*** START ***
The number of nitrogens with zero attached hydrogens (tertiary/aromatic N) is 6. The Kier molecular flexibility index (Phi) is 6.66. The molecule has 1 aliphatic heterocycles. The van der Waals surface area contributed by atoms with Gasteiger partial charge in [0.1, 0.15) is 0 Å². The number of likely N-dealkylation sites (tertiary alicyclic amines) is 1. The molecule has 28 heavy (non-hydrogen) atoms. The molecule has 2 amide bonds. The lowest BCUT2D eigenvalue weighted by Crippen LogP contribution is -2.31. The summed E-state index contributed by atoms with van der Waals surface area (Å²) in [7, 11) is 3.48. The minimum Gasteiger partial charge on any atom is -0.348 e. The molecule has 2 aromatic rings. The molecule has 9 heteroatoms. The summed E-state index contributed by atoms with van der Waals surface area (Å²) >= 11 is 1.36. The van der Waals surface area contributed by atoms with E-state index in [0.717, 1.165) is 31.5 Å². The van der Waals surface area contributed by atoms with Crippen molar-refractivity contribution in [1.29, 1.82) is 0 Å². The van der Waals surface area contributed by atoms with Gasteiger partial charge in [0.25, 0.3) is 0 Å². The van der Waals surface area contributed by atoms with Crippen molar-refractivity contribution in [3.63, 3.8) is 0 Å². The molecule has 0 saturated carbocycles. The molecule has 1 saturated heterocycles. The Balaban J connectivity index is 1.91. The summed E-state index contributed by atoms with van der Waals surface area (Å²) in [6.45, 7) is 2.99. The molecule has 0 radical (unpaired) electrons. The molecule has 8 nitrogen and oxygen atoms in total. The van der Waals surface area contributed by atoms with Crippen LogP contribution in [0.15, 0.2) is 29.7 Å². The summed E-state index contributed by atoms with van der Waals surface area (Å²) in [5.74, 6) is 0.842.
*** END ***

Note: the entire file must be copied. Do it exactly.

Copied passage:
The number of nitrogens with zero attached hydrogens (tertiary/aromatic N) is 6. The Kier molecular flexibility index (Phi) is 6.66. The molecule has 1 aliphatic heterocycles. The van der Waals surface area contributed by atoms with Gasteiger partial charge in [0.1, 0.15) is 0 Å². The number of likely N-dealkylation sites (tertiary alicyclic amines) is 1. The molecule has 28 heavy (non-hydrogen) atoms. The molecule has 2 amide bonds. The lowest BCUT2D eigenvalue weighted by Crippen LogP contribution is -2.31. The summed E-state index contributed by atoms with van der Waals surface area (Å²) in [7, 11) is 3.48. The minimum Gasteiger partial charge on any atom is -0.348 e. The molecule has 2 aromatic rings. The molecule has 9 heteroatoms. The summed E-state index contributed by atoms with van der Waals surface area (Å²) >= 11 is 1.36. The van der Waals surface area contributed by atoms with E-state index in [0.717, 1.165) is 31.5 Å². The van der Waals surface area contributed by atoms with Crippen molar-refractivity contribution in [1.29, 1.82) is 0 Å². The van der Waals surface area contributed by atoms with Gasteiger partial charge in [0.25, 0.3) is 0 Å². The van der Waals surface area contributed by atoms with Crippen molar-refractivity contribution in [3.63, 3.8) is 0 Å². The molecule has 0 saturated carbocycles. The molecule has 1 saturated heterocycles. The Balaban J connectivity index is 1.91. The summed E-state index contributed by atoms with van der Waals surface area (Å²) in [6.45, 7) is 2.99. The molecule has 0 radical (unpaired) electrons. The molecule has 8 nitrogen and oxygen atoms in total. The van der Waals surface area contributed by atoms with Crippen LogP contribution in [0.15, 0.2) is 29.7 Å². The summed E-state index contributed by atoms with van der Waals surface area (Å²) in [5.74, 6) is 0.842.